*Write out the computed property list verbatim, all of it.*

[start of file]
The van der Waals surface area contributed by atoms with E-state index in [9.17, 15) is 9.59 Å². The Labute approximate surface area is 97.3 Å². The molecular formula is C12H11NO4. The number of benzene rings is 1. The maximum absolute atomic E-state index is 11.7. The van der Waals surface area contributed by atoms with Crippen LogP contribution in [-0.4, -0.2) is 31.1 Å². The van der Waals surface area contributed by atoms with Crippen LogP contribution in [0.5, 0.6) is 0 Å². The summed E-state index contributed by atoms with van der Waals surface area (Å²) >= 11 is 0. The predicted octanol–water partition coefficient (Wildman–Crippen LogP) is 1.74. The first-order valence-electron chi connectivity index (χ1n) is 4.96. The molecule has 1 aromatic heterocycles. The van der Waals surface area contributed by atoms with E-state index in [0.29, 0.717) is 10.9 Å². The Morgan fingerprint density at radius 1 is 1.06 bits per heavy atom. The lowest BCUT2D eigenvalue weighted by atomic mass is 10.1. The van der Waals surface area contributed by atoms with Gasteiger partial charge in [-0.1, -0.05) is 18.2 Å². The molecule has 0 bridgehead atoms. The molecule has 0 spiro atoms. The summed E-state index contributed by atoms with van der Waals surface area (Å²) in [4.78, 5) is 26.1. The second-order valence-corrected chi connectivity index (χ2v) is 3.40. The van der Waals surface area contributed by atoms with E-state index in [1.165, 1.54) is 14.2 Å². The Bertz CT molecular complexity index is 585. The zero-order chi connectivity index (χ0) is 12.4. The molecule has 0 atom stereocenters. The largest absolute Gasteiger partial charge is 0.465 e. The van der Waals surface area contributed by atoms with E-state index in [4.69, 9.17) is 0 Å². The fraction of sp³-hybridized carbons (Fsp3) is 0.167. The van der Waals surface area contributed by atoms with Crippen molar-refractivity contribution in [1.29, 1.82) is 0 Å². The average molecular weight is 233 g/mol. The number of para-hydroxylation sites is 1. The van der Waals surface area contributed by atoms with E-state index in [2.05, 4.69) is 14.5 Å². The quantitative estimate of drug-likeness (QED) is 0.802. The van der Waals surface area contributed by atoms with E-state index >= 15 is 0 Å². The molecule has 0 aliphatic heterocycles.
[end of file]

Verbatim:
The van der Waals surface area contributed by atoms with E-state index in [9.17, 15) is 9.59 Å². The Labute approximate surface area is 97.3 Å². The molecular formula is C12H11NO4. The number of benzene rings is 1. The maximum absolute atomic E-state index is 11.7. The van der Waals surface area contributed by atoms with Crippen LogP contribution in [-0.4, -0.2) is 31.1 Å². The van der Waals surface area contributed by atoms with Crippen LogP contribution in [0.5, 0.6) is 0 Å². The summed E-state index contributed by atoms with van der Waals surface area (Å²) >= 11 is 0. The predicted octanol–water partition coefficient (Wildman–Crippen LogP) is 1.74. The first-order valence-electron chi connectivity index (χ1n) is 4.96. The molecule has 1 aromatic heterocycles. The van der Waals surface area contributed by atoms with E-state index in [0.29, 0.717) is 10.9 Å². The Morgan fingerprint density at radius 1 is 1.06 bits per heavy atom. The lowest BCUT2D eigenvalue weighted by atomic mass is 10.1. The van der Waals surface area contributed by atoms with Gasteiger partial charge in [-0.1, -0.05) is 18.2 Å². The molecule has 0 bridgehead atoms. The molecule has 0 spiro atoms. The summed E-state index contributed by atoms with van der Waals surface area (Å²) in [4.78, 5) is 26.1. The second-order valence-corrected chi connectivity index (χ2v) is 3.40. The van der Waals surface area contributed by atoms with E-state index in [1.165, 1.54) is 14.2 Å². The Bertz CT molecular complexity index is 585. The zero-order chi connectivity index (χ0) is 12.4. The molecule has 0 atom stereocenters. The largest absolute Gasteiger partial charge is 0.465 e. The van der Waals surface area contributed by atoms with E-state index in [4.69, 9.17) is 0 Å². The fraction of sp³-hybridized carbons (Fsp3) is 0.167. The van der Waals surface area contributed by atoms with Crippen molar-refractivity contribution in [1.29, 1.82) is 0 Å². The average molecular weight is 233 g/mol. The number of para-hydroxylation sites is 1. The van der Waals surface area contributed by atoms with E-state index in [2.05, 4.69) is 14.5 Å². The quantitative estimate of drug-likeness (QED) is 0.802. The van der Waals surface area contributed by atoms with E-state index >= 15 is 0 Å². The molecule has 0 aliphatic heterocycles.